- Fragkiskos Papadopoulos (CAIDA), Application of Hyperbolic Embedding in Overlay Network Construction.
- Fillipo Menczer (Indiana University), Navigating the Web Graph
- Srinivas Shakkottai (Texas A&M University), Demand-Aware Content Distribution
Organizing and program committee:
- Aaron Clauset (SFI)
- Dmitri Krioukov (CAIDA, UCSD)
- kc claffy (CAIDA, UCSD)
- Cris Moore (SFI and UNM)
- Scalability of the Internet
- can we design a routing system that can scale way beyond IPv4 / BGP / today's system? (formally, can we make the number of update messages necessary for global routability convergence grow at most polylogarithmically with network size)
- what parameters, phenomena, etc. need to be understood before we can design such a new system?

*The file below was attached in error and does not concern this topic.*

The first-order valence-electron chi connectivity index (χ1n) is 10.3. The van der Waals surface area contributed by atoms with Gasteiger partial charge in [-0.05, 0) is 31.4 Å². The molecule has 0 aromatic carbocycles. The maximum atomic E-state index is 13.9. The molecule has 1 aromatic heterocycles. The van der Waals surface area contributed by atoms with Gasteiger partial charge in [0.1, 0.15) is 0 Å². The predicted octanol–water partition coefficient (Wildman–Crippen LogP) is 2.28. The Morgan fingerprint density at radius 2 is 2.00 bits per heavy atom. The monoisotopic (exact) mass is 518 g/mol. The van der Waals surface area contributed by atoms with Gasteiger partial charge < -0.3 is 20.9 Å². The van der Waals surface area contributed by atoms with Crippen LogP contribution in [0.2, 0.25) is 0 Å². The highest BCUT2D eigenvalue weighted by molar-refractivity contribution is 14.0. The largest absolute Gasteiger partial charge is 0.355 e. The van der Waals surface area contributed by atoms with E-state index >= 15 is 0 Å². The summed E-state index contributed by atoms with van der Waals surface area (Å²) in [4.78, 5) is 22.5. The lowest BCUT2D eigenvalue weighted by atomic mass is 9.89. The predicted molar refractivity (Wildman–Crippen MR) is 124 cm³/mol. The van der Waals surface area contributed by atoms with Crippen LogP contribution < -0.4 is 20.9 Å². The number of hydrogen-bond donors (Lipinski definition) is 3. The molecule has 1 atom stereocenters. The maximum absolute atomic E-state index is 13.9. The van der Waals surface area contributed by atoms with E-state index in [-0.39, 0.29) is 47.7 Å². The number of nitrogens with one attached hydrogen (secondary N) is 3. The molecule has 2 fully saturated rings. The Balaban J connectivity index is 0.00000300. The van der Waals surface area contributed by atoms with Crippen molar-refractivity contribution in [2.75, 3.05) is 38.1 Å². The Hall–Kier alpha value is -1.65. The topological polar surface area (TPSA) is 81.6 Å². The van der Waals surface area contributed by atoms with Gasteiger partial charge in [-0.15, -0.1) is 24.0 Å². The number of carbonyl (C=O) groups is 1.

- what lessons can we extract from web navigation, both in terms of testing ideas on geographic/semantic/lexical routing and as an environment in which to study the evolution of (more or less hidden) metric spaces, i.e. how does the network topology co-evolve with other metric spaces, and what are the implications for efficient routing?
- can we find a viable (technical) upgrade path from the current system to the new system? and, what technical changes cannot be done without rebooting the whole system?
- can we design one that can coexist with a competitive market (i.e., allow providers to make money)?
- are the same "natural monopoly" forces at play in bit-transport that govern electricity and water distribution? under what circumstances should the bit-transport layer need to be architected as a public good? (like roads, etc.) and what would this mean for operation of other layers of the network?